Anxiously, I met Mr. Buckley in front of the IU Memorial Union at 11:00 AM when he arrived in his limo. I learned he was being paid $20,000 for his one-hour lecture that evening at the Indiana University Auditorium, so, my time with him took on added significance. I hoped my 50 phone calls to IU and Buckley’s secretary would result in a smooth luncheon and tour prior to his talk.
Buckley, in keeping with his image, looked somewhat disheveled, older than I wanted him to look, but not at all intimidating. My fear about the luncheon was that at some point someone would stand up, point a finger and ask, “Just who the hell is this Jim Stark and what is he doing here?” Before Mr. B checked into the union’s hotel room to freshen up before lunch, I explained I was a business person in Bloomington, not part of the university, but a great fan of his writing and knowing his fondness for classical music, had used my acquaintance with people in the School of Music to set up the luncheon. Buckley was most appreciative and looked forward to the opportunity to learn about IU.
The luncheon was held in a small intimate dining room for eight of us. With Buckley at one end of the table and Webb at the other, the Dean went around the table introducing the attendees. There was Virginia Zeani, Distinguished Professor of music who had performed the starring role of LA Traviata hundreds of times throughout Europe. Next to her were Dr. George Buelow, Chairman of Musicology at IU, and Mr. Doug Wilson, Vice President of IU. Across the table were Dr. Keith Brown, conductor of the IU Camerata Orchestra, and Malcomb Webb, son of Dean Webb and coordinator between Indiana state universities. When the Dean got to me he said, “Of course you know Jim Stark who runs a major electronics company in the Midwest. And I added, “And also plays the harmonica, a little.” All laugh.
A pleasant luncheon followed with conversations about the performances IU was staging that year. Then the talk turned to the lack of interest by the common man in opera and the challenge to reverse the trend. How to market opera to the masses was the question put before the table.
I volunteered, “Well, I’ll tell you how to market opera” Having said that, it suddenly occurred to me, “Stark, what the hell are you talking about? Here you are surrounded by virtual impresarios of the music world and you are going to tell them about opera?”
I fearlessly charged onward, “My wife and I love opera. We go to opera in Louisville and Cincinnati as well as Bloomington. We love the staging, the costumes, and the music. But the thing that enhances our enjoyment tenfold is when the opera is performed in the original language with super-titles. That way, seeing the translated words on a screen permits us to enjoy the theater of the opera.” Not knowing what to expect from those around the table, I was elated when Dr. George, Madame Virginia and Dr. Keith started applauding.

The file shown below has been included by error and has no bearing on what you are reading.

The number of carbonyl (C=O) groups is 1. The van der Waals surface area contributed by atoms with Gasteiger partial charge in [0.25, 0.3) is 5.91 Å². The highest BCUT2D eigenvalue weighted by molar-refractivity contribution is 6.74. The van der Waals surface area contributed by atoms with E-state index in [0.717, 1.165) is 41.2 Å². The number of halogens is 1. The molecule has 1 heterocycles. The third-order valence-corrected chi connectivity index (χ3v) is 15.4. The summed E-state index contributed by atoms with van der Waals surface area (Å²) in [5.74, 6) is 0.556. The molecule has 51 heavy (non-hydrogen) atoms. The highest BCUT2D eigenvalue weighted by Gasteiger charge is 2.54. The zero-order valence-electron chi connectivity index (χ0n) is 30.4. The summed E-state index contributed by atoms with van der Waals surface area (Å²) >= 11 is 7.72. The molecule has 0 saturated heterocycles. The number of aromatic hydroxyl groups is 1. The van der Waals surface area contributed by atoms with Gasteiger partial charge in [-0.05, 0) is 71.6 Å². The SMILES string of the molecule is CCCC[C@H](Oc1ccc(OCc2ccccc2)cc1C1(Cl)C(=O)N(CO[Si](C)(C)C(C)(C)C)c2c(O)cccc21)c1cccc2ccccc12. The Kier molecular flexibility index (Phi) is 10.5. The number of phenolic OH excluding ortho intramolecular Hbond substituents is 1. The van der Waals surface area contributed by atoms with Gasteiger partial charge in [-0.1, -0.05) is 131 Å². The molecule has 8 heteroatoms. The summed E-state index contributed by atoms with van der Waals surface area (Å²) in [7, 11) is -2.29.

Apparently, Dean Webb resisted the use of super-titles and allowed students to sing in English instead. (Guess what? At the very next opera performance and every performance thereafter, super-titles with translations appeared above the IU opera stage. Thank you, Jim Stark.)
As the luncheon was concluding but before things moved to the touring stage, I interjected with, “Now wait. I ought to be entitled to at least one question about sailing.” To those assembled, I explained, “You may not know it, but Mr. Buckley is an experienced and accomplished sailor. He has crossed the Atlantic and Pacific at least four times and written four wonderful books about each of those adventures. His last book was subtitled The End of an Affair. My question is, Was it?”
Buckley answered by saying that the companions with whom he liked to sail where now into other things¬—Ambassador to France, head of Time/Life correspondents, etc. and the effort to prepare was great and very expensive.” But then added, “Who knows?”
His answer gave me the opening to reveal that one of Mr. Buckley’s sailing companions was his son Christopher. And like his father, Christopher was a best-selling author. In fact, I said, “At one time both father and son had a book on the New York Times bestseller list. And that was a first.” And Buckley chimed in saying, “And the only time.”
After the tour, Dean Webb gave our distinguished visitor some brochures of music school activities. One of the pieces was a recital hall schedule for the month showing the performers scheduled for October. At that moment I was able to lean forward and say “Yes, and you will notice that on October 12th there is a doctoral recital to be performed by Eric Stark, my son.”
Buckley said, “Oh you must be very proud.” Dean Webb was even more impressed. “Eric stark! Is he your son? Eric has done several conducting’s for me at First United Methodist church. He is very talented.”
I loved it.
Saying goodbye to Bill in front of the union, he could not have been sincerer in his appreciation of the luncheon and the effort spent on his behalf. I thanked him again for his letters and the book he had generously given me.
Buckley’s letters had always been signed “Wm F Buckley,” but the note I received following his Bloomington visit was signed “Bill.”
William F. Buckley, Jr died in 2008. His son Christopher wrote a wonderfully touching book titled “Losing Mum and Pup”. I sent Christopher a letter and he replied, “Thank you for your lovely note about the book. I’m so glad it landed as it did with you. All the best, Chris Buckley”